This brings up an interesting point.
I was ambivalent at best about the death penalty until I worked on terrorism cases. Having been in government for many years, and seeing how screwed up (which is to say, human) it can be, I was not thrilled at the machinery of death, an incorrigible penalty, being in the hands of the state. Also, though I am a lapsed Catholic at best, I remained troubled that there was probably a lesson intended for us in Jesus’ execution at the hands of the state. I wasn’t convinced there was, or that I was necessarily divining the right lesson, but it was certainly cause for pause.
Finally, a lot of the bad law prosecutors have to deal with (growing out of the defendants’ rights revolution of the 60′s and 70′s) arises from death penalty cases. That is, philosophical opposition to the death penalty was so strong that in several cases — there having been in those cases no legal problem with the sentencing proceedings themselves — scrutinizing courts discovered flaws in other aspects of the trials (having nothing specifically to do with capital punishment). Those discoveries naturally took on constitutional dimension … such that they were then applied to the benefit of every criminal, whether it was a death penalty case or not. It seemed to me to be way too high a price to pay just to execute the occasional murderer, however, heinous.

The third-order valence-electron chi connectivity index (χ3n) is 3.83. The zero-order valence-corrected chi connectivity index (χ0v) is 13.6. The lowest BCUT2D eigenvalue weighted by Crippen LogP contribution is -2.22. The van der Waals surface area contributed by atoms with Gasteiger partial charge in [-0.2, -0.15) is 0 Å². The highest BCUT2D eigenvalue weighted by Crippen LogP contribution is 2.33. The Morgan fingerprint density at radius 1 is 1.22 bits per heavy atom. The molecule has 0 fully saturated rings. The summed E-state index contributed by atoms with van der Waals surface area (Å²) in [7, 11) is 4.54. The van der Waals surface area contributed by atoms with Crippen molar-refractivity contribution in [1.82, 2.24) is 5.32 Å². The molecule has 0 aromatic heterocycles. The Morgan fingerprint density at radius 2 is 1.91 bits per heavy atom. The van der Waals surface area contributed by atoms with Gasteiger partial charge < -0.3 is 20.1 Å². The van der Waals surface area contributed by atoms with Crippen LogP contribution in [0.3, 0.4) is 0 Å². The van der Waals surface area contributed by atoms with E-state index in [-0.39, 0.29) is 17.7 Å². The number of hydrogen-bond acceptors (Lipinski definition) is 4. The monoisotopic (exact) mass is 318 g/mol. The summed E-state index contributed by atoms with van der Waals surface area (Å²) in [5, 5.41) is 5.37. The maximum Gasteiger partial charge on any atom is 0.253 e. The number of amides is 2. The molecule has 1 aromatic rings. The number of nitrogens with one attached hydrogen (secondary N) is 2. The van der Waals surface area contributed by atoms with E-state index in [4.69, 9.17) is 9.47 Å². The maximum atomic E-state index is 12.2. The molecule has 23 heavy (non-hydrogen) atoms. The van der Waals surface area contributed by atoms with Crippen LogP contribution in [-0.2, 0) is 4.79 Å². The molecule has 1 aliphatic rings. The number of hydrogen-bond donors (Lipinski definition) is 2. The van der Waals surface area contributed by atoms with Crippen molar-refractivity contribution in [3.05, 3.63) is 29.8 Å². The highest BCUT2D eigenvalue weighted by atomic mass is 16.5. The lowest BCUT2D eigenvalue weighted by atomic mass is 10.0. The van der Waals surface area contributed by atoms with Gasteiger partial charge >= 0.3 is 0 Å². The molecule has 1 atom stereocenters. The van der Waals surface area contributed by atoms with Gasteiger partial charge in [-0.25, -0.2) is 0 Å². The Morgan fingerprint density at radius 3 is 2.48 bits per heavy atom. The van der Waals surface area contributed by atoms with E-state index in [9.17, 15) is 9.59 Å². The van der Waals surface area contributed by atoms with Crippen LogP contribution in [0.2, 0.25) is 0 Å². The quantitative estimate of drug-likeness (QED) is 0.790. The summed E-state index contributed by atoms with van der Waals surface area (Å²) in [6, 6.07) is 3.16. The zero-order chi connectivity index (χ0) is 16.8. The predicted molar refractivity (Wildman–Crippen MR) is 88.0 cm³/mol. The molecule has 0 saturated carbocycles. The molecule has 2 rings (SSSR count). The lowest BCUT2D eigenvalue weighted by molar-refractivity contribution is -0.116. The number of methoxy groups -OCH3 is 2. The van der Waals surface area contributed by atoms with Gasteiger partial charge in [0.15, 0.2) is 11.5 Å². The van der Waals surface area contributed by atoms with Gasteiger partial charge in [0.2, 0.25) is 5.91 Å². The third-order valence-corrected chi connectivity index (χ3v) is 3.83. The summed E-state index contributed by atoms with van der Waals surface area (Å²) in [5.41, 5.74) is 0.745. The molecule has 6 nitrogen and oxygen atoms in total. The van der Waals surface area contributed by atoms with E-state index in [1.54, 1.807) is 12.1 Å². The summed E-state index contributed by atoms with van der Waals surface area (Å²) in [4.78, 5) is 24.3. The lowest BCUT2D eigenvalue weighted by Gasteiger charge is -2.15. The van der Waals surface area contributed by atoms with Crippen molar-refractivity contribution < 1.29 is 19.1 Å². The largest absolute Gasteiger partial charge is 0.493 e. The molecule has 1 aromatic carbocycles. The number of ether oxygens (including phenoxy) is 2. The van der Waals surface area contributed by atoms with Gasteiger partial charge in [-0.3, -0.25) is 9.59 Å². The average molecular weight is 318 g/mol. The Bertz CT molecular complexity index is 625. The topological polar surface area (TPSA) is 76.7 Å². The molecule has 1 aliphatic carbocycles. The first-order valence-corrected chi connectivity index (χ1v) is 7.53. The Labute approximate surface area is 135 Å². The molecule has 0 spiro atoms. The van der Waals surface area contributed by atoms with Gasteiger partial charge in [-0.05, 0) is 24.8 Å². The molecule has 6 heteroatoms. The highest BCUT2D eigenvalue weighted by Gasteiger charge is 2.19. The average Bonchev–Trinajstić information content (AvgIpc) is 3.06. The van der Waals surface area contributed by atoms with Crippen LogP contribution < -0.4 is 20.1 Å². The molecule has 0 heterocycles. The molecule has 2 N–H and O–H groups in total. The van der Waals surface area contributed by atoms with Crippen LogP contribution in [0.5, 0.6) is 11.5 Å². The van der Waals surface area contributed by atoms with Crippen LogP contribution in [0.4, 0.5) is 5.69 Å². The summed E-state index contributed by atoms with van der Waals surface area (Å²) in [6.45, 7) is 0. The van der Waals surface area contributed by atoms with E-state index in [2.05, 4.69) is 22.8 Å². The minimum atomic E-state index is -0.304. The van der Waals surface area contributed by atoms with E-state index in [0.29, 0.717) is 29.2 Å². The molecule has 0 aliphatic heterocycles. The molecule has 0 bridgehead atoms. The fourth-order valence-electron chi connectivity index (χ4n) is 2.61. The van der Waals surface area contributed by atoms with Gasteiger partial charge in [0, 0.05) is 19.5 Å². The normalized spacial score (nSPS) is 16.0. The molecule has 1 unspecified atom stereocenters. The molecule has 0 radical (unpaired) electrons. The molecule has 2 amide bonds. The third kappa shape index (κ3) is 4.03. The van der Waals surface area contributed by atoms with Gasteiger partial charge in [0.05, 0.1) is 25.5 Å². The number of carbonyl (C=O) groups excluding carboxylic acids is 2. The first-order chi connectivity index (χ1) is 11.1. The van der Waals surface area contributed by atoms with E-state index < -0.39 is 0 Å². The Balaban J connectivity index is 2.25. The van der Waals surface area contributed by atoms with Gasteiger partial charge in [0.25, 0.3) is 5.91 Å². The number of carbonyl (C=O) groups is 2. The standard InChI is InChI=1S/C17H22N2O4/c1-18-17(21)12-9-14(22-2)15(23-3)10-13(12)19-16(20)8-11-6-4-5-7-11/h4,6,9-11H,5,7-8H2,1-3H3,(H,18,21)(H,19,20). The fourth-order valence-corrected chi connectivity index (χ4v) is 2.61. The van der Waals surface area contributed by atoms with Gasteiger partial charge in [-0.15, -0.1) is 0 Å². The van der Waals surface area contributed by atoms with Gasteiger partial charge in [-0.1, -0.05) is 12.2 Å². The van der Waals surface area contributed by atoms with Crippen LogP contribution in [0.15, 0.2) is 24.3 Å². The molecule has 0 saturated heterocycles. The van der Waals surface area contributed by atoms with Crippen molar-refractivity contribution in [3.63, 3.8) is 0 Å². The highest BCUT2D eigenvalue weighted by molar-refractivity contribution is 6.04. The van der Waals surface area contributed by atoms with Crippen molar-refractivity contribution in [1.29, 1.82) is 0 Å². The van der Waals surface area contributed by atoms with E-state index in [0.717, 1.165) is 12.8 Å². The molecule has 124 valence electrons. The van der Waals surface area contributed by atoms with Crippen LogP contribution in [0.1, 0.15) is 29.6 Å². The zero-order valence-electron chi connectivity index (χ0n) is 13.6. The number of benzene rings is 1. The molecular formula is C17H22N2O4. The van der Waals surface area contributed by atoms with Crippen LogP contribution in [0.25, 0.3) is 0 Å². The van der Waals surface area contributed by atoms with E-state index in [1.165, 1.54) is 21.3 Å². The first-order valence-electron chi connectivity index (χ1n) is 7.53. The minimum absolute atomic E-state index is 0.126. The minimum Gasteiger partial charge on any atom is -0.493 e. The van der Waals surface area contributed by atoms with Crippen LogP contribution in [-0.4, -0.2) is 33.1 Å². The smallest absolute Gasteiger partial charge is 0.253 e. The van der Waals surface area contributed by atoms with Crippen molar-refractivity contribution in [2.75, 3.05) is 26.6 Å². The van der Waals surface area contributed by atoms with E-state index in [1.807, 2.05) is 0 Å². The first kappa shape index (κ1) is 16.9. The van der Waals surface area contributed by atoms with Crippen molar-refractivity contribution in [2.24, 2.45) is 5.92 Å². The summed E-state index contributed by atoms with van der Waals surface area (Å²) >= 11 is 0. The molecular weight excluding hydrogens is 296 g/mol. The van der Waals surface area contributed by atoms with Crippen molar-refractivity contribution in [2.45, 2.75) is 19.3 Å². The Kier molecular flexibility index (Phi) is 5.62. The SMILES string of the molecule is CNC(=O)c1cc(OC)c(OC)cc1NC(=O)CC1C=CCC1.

National security cases, though, are different. Someone like Saddam is destabilizing in a war for national survival as long as he lives. Jihadists, similarly, become much more influential in the jihadist world when they have been convicted for acts of terrorism and are imprisoned.
Bin Laden, for example, credits the Blind Sheik for the fatwa that authorized the 9/11 attacks — issued in 1996 when the Blind Shiek was in prison serving his life sentence. Sayyid Nosair became a player among radicals after he killed Meir Kahane in 1990 — and was thus able to inspire and participate in the 1993 World Trade Center bombing, from jail. And bin Laden’s close associate, Mamdou Salim, maimed a prison guard in New York during a hostage-taking/escape attempt, while he was awaiting trial for the 1998 embassy bombings.
These “defendants” are enemy combatants, not just criminals. Their survival has to be weighed against the safety of the nation, not just individuals they might endanger. That tilts the scales, heavily in my view, in favor of their execution.